Emerald City Visions (A Hip Hop Reinterpretation of The Wiz)
Performing live at The Triple Door on Saturday, June 1
7:00 PM (All Ages) and 9:30 PM (21+)
One of the most interesting elements of SIFF’s “Face the Music” program is their pairing of live music and film in a special one-night-only event during the festival. Over the years, we’ve seen The Album Leaf, No Age, The Maldives, and Damien Jurado perform live scores to silent films from a by-gone era. This year, “Face the Music” curator Marco Collins wanted to take a different approach and incorporate hip hop artists into the festival. The past few years Seattle has seen a surge of hip hop artists coming to the forefront on a local and national level and Collins wanted to find a way to introduce the hip hop community to the festival and vice versa.
The result of this brainspark is Emerald City Visions (A Hip Hop Reinterpretation of The Wiz). It’s a collaboration between the OC Notes, Don’t Talk to the Cops, Metal Chocolates, and DJ DV One that takes a different look at the 1978 musical The Wiz, an iconic film that featured the music of Quincy Jones and memorable performances by Diana Ross, Michael Jackson, and Richard Pryor.
One of the folks that has been involved in Seattle’s hip hop uprising as an artist, a DJ, a music columnist, and a policy maker is KEXP’s own Street Sounds host Larry Mizell Jr. He was a member of the acclaimed duo Cancer Rising and most recently They Live and (currently) Don’t Talk to the Cops; he writes for The Stranger; and he’s a member of the Mayor’s Seattle City of Music Commission. He seemed the perfect person to bring together members of the hip hop and film communities and to talk to us about the Friday performances.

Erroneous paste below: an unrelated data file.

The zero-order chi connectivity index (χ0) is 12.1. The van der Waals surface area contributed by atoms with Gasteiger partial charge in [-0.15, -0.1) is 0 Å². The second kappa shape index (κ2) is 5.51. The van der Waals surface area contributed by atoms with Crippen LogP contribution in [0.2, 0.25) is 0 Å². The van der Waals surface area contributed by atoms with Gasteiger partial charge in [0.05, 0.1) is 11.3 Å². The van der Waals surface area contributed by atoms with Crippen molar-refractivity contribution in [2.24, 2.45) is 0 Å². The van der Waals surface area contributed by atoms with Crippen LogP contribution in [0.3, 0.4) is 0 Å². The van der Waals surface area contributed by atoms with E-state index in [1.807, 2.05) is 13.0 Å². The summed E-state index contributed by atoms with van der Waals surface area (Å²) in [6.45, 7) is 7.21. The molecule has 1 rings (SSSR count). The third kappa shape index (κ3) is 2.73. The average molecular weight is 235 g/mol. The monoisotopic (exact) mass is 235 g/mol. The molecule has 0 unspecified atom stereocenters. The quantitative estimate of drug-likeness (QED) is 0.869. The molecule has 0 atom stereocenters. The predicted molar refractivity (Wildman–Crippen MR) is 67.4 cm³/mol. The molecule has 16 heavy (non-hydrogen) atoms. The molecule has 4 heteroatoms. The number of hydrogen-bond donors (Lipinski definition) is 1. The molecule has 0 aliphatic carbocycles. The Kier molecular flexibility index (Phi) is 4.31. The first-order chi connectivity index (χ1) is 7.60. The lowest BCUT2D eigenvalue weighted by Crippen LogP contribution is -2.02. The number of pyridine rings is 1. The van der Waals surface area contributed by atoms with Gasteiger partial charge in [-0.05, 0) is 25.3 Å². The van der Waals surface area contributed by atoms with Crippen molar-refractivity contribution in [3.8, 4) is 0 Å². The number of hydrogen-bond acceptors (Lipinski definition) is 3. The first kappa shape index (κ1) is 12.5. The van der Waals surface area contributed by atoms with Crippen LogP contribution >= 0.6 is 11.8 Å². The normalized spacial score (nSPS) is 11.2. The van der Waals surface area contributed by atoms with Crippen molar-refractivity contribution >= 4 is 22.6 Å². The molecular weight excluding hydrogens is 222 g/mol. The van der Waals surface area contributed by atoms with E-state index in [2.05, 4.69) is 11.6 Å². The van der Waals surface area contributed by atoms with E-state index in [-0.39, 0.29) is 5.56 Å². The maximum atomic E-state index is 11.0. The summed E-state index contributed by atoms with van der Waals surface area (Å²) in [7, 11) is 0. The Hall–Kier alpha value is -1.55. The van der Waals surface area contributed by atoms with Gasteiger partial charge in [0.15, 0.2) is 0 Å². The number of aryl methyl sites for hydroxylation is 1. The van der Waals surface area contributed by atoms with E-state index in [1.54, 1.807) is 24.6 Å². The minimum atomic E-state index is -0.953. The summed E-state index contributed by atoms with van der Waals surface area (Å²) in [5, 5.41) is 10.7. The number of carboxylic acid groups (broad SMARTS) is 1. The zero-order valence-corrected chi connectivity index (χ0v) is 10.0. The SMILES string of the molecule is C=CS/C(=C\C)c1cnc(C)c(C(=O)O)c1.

KEXP: How did you get involved as the curator in this project?
Larry Mizell Jr.: Marco Collins and Michelle Quisenberry, two awesome humans, approached me about doing something with them for SIFF. I instantly thought of local genius OC Notes, who’d come up with what he calls the Emerald City Sequence, a live re-scoring and visual remix of The Wiz. His connection to music is unreal and you will feel it. The whole show is not the Wiz remix however, it’s a showcase of Seattle hip hop visions—the Sequence is the centerpiece of Emerald City Visions.
Do you have any childhood memories of either The Wizard of Oz or The Wiz that made an impression on you?
I never got to see it as a kid, unfortunately. The Wiz always impressed me because of all the insane talent in it, of course. The Wizard of Oz is one of my lady’s favorite movies too.
How did you start this process? And how long have you guys been working on this?
This is the first time I’ve curated anything like this. We had to get going on it pretty quick, I was out of town for a month with Shabazz Palaces, so we’re still working it out—that’s hiphop for ya.
Were you involved in bringing in all the musical/video talent (the OC Notes, Don’t Talk to the Cops, Metal Chocolates, and DJ DV One)?
That is exactly what I was involved in—the real creativity comes from those artists. I’m really excited for folks to see it.
What themes from The Wiz fit into your own life today or what characters do you identify with?
Whenever I’d forget something, which was a lot, my mother would sing at me, “if I only had a brain”. I don’t think things have changed much since then.
What do you think (or hope) Q would say if he could see this version?
I think he’d say “I would never in a million years sue these guys! In fact I think I’m going to take OC Notes under my wing and impart upon him my vast knowledge and resources because it’s clear that his talent is major and his inspiration is pure, just a hella filthy-ass brother. Town bidness!”